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All elements of web pages are defined within a rectangular box. However, that doesn't mean we have to make everything look like a box. You can use the CSS clip-path property to crop parts of an image or other element, to create interesting effects.

In the example above, the balloon image is square (source). Using clip-path and the basic form value of circle ()
the extra sky around the globe is cut out leaving a circular image on the page.

As the picture is a link, you can see some more about it clip-path property. Only the visible area of the image can be clicked, as events are not fired in hidden parts of the image.

Clipping can be applied to any HTML element, not just images. There are a few different ways to create a clip-path, in this post we will see them.

Browser compatibility

Apart from the values in the table as explained later in the post, the various values of clip-path proven to have excellent browser support. For legacy browsers, an alternative may be to allow the browser to ignore the clip-path property and display the image without cropping. If this is a problem, you can try it clip-path in a function query and offer an alternative layout for unsupported browsers.

@supports(clip-path: circle(45%) {

Basic shapes

the clip-path The property can take several values. The value used in the initial example was circle (). This is one of the basic shape values, which are defined in the
CSS shape specification. This means that you can crop an area and also use the same value for shape-outside to make the text conform to that shape.

Note that CSS shapes can only be applied to floating elements. the clip-path The property does not require the element to be floating.

The full list of basic shapes is:

inset ()

the inset () value inserts the clipped area from the edge of the element and values can be passed for the top, right, bottom, and left edges. A border-radius It can also be added to curve the corners of the cropped area, using the round keyword.

In my example I have two boxes both with a class of .box. The first frame has no clipping, the second one is trimmed using inset () values.

circle ()

As you have seen, the circle () The value creates a circular cropped area. The first value is a length or a percentage and is the radius of the circle. A second optional value allows you to set the center of the circle. In the example below, I am using keyword values to set my cropped circle at the top right. You can also use lengths or percentages.

Watch out for flat edges!

Note that with all these values the shape will be clipped by the element's margin box. If you create a circle in an image and that shape will extend outside the natural size of the image, you will get a flat edge.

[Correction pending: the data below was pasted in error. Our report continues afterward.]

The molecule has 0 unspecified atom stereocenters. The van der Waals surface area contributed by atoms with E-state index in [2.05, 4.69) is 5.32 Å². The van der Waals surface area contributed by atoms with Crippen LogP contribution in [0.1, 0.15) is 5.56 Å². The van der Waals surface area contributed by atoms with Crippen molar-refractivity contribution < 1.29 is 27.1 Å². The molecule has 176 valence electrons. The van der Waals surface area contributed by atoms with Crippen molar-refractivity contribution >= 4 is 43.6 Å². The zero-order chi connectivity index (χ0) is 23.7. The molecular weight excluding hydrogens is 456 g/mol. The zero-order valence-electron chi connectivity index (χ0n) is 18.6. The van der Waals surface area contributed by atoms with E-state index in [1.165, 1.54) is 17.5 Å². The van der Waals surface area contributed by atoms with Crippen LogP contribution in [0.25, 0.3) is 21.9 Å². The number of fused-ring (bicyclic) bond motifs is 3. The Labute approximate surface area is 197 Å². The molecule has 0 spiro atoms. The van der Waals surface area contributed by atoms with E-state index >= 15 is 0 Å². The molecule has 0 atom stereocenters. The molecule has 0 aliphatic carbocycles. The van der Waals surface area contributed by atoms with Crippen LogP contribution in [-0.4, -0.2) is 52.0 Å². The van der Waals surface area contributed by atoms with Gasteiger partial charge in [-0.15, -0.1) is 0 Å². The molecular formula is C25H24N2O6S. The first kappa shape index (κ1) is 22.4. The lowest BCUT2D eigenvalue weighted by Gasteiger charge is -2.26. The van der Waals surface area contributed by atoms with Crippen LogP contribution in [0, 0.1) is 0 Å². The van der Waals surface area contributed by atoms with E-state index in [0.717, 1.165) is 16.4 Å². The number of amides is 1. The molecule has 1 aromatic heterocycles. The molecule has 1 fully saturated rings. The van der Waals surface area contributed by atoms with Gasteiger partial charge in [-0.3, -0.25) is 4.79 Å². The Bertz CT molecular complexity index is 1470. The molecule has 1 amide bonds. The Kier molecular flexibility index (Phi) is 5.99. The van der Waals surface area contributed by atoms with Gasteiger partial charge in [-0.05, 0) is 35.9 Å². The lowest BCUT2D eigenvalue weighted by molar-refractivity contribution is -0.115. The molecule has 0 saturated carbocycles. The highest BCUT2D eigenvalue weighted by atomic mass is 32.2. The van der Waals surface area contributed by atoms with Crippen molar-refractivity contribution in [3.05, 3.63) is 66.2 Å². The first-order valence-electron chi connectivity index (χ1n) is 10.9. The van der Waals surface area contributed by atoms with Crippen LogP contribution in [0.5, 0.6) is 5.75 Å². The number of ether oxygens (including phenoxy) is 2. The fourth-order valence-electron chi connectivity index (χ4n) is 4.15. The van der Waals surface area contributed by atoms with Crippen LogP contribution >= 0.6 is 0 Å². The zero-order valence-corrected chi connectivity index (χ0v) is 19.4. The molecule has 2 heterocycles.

The image used previously now has circle (50%) applied. Since the image is not square, we press the margin box at the top and bottom and the circle is cropped.

ellipse ()

An ellipse is essentially a squashed circle, so it acts very similar to circle () but it accepts a radius for x and a radius for y, plus the value of the center of the ellipse.

polygon ()

the polygon () value can help you create quite complex shapes, defining as many points as you need, setting the coordinates of each point.

To help you create polygons and see what is possible, see Clippy, a clip-path generator, then copy and paste the code into your own project.

Shapes from cash values

Also defined in CSS Forms are forms of cash values. These relate to the CSS box model: the content box, the fill box, the border box, and the margin box with keyword values of content-box, border-box, padding-boxand margin-box.

These values can be used alone or in conjunction with a basic shape to define the reference frame used by the shape. For example, the following would clip the shape to the edge of the content.

.box {
clip-path: content-box;

In this example, the circle would use the content-box as a reference chart instead of margin-box (which is the default).

.box {
clip-path: circle(45%) content-box;

Currently, browsers do not support the use of box values for clip-path property. Are compatible with shape-outside Nevertheless.

Using an SVG element

To have more control over the cropped area than is possible with basic shapes, use an SVG clipPath element. Then reference that ID, using url () as the value of clip-path.

Animating the cropped area

CSS transitions and animations can be applied to the clip-path to create some cool effects. In the example below, I am animating a circle by hovering over the transition between two circles with a different radius value.

There are many creative ways that animation can be used with clipping.
Animating with clip-path on CSS Tricks goes through some ideas.

Photo by Matthew henry in Burst.